Thanks again Meanwhile in Thailand for your weekly contribution!
· Kuala Lumpur might the largest and most important city in Southeast Asia.
· KL is a mix of developed, with high-speed trains, a state of the art airport and a modern downtown, and undeveloped, as the rest of the city struggles to catch up.
· KL is short on must-sees other than the famous Petronas Towers, its purpose as a transport hub makes it almost impossible to see much of Southeast Asia without ending up here at some point. So try and enjoy it, I guess.
· Another place famous for shopping and street food, the Muslim influence here makes KL at least unique in terms of its architecture.
· Petronas Towers – home to the State owned oil company, the opulent towers stand at the heart of the downtown and were once the tallest buildings in the world (briefly, and sort of technically). Book your trip to the top online and in advance, as it does fill up.
|weather was not on our side!|
· KL Tower – A revolving restaurant, the KL Tower offers similar views of the city as the Petronas Towers only at a cheaper price and shorter wait.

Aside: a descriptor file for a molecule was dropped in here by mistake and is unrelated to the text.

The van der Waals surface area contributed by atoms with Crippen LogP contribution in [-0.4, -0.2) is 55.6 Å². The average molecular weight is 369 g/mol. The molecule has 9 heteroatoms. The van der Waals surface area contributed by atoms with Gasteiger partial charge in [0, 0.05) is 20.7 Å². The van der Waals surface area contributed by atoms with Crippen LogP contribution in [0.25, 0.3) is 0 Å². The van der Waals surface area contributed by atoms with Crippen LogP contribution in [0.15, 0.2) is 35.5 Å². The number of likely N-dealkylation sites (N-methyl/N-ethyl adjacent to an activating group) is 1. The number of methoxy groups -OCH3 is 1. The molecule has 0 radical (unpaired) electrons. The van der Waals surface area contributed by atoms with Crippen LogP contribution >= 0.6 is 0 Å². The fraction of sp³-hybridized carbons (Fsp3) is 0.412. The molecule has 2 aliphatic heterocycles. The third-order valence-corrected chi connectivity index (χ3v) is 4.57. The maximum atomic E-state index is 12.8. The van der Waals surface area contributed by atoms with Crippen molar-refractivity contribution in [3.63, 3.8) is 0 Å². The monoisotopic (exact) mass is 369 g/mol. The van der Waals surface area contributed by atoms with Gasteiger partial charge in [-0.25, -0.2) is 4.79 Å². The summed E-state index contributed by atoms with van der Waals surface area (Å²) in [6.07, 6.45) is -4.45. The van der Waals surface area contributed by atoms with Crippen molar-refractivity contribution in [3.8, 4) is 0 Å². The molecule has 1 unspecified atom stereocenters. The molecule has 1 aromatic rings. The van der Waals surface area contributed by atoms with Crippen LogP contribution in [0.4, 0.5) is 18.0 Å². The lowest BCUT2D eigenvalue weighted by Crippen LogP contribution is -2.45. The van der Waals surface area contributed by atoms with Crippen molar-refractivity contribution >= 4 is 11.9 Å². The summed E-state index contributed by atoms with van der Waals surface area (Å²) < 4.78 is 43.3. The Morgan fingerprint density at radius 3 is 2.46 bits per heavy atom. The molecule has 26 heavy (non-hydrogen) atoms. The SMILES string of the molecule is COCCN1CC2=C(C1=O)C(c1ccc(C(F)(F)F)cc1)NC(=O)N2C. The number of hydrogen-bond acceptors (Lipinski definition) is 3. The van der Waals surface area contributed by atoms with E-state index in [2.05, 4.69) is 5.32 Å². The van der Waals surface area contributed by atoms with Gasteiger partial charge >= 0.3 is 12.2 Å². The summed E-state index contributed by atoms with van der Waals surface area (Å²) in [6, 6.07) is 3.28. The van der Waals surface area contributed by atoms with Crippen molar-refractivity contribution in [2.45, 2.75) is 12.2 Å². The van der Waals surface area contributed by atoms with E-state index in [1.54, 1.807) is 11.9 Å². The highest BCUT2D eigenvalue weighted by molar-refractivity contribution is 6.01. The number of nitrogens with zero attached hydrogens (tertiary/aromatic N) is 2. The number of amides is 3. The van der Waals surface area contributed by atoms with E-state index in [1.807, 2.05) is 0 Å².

|view from the revolving restaurant - with a storm looming|
· Batu Caves – located a short train ride to the north of the city, the Batu Caves house a giant gold plated statue of Shiva. Behind the statue is a long climb up a wet, monkey covered stair case into the caves which house a small, unspectacular Hindu temple. Worth the ride and free admission, be aware you will probably feel like a shower afterwards based upon all the monkeys, pigeons and dripping water.
|entrance to the Batu Caves|
|JKS spotted in red climbing the slippery steps|
Chinatown – dirty and crowded, Chinatown offers the real thing here. A central market is there for all your souvenir needs, as well as cheap, low quality food.
· Kuala Lumpur has an extremely confusing set of trains that are unintegrated, meaning each line runs separately and as far as I can tell, tickets must be purchased separately. It is no one’s idea of easy, but they are fast and will get you over most of the city at the cost of some stress.
· Downtown offers a great, free tourist bus that even has Wi-Fi. One of the best ways to get around downtown.
· Additionally, KL has its fair share of taxis, but they can be a little pricey. You can rent a car, too, if you don’t mind the traffic.
· KL is big and getting bigger. It can seem the most and least modern city in a matter of a few minutes.
· Unless you love shopping, don’t plan on spending too much time here. Get out to the islands or beaches, or off to somewhere else.